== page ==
In a Jan. 4 campaign speech, Mayor Richard M. Daley announced plans for a new $30 million school that would be staffed by master teachers and double as a center for training new and veteran teachers—as many as 500 a year.
This National Teaching Academy of Chicago would be a joint venture of the Chicago Public Schools, the Golden Apple Foundation and the University of Illinois at Chicago.
The announcement threw Chicago’s education community for a loop. In interviews with more than a dozen education leaders, Catalyst repeatedly was told that the mayor had run with an embryonic idea that few people even knew about. Most of these leaders were skeptical, if not down right derisive, and asked not to be identified.
“I’ve got a lot of questions,” said the head of one professional development organization. “For instance, who’s going to pay for this? I don’t think it should have been offered up until it was thought out, but this is an election year.”
Why the UIC and not other universities?
“UIC was chosen because the dean, Vicki Chou, and the programs there are very thoughtful and creative and are relative to the real world,” says Jean Franczek, chief of staff to the Reform Board. “Plus, I believe it is one of our top five suppliers of teachers for our schools.”
However, Chou says, “It is very important to me that other organizations and universities be involved in this. I don’t want this to be closed to other institutions.”
Cozette Buckney, the school system’s chief education officer, agrees, “We will work with other universities because we’ll want to know how can we provide positive experiences for their students for the entire time they are in school.”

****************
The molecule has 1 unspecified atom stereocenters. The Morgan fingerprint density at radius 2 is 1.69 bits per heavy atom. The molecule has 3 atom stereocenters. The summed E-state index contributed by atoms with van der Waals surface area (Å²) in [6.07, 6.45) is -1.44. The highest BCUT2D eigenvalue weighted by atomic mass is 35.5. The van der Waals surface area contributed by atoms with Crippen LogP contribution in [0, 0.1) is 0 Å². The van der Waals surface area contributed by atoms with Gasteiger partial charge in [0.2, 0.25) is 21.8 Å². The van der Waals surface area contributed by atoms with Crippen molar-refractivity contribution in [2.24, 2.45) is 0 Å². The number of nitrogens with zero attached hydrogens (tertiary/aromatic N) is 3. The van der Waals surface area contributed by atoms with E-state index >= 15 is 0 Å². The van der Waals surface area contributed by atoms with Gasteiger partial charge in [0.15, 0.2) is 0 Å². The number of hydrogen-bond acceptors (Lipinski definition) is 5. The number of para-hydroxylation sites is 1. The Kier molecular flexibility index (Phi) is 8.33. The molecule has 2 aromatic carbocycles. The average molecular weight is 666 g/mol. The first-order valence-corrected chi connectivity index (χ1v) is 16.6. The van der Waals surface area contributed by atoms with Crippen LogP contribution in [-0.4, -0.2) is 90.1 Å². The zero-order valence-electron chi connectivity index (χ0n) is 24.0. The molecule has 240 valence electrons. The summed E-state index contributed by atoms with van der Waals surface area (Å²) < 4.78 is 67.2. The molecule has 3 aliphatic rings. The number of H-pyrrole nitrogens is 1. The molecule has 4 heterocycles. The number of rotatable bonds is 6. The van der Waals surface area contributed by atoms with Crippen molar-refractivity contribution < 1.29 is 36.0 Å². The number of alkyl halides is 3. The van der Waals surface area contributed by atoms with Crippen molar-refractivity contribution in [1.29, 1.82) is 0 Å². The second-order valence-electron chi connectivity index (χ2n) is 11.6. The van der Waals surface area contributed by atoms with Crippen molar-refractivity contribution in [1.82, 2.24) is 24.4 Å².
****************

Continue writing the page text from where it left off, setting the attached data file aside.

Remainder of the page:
Why spend $30 million on bricks and mortar?
“We are talking about a K-through-12 school, so we need the room,” explains Buckney. “It also is going to be a training facility, as well as a school.”
Franczek adds, “When you look at the cost that it will take to renovate and rehab an existing building, sometimes it’s cost efficient to go with something new.”
In the case of old Cregier High School, which now houses two small elementary schools and a high school, the board was able to rehab a building for less than it is spending on new ones. It spent $5.8 million on Cregier, while new elementary schools are costing $12.5 million to $23.5 million and new high schools are costing $30 million to $45 million.
Why a K-12 school when research as well as board policy support small schools?
“K-12 schools can have some problems,” says Paula Barron, a retired CPS teacher who works with student teachers at Northeastern Illinois University. “Sometimes the older kids harass the younger kids. They have different needs. Why not look at smaller buildings for different sets of kids?”
“We could use modules,” says Buckney. “Say the kindergarten through 3rd-graders are put in one wing, and the high school is in another wing. We have to look at all that. We want to design a school to accommodate our kids.”
In addition, Buckney says it will be several years before the academy will be K-12. “I think we may start out with just kindergarten through 3rd grade the first year, and add more grades as we go along,” she says.
How could the academy train 500 teachers a year?
“Five hundred students in a year— that’s off the wall,” says Genevieve Lopardo, dean of the College of Education at Chicago State University. “I don’t see how that will fly.”
Buckney agrees. “I have no idea where that number came from,” she says. “I know we can’t train that many students at one facility in a year. Someone must have thought that sounded like a good number.”
Where will the school’s students come from?
“This will be a neighborhood school,” says Buckney.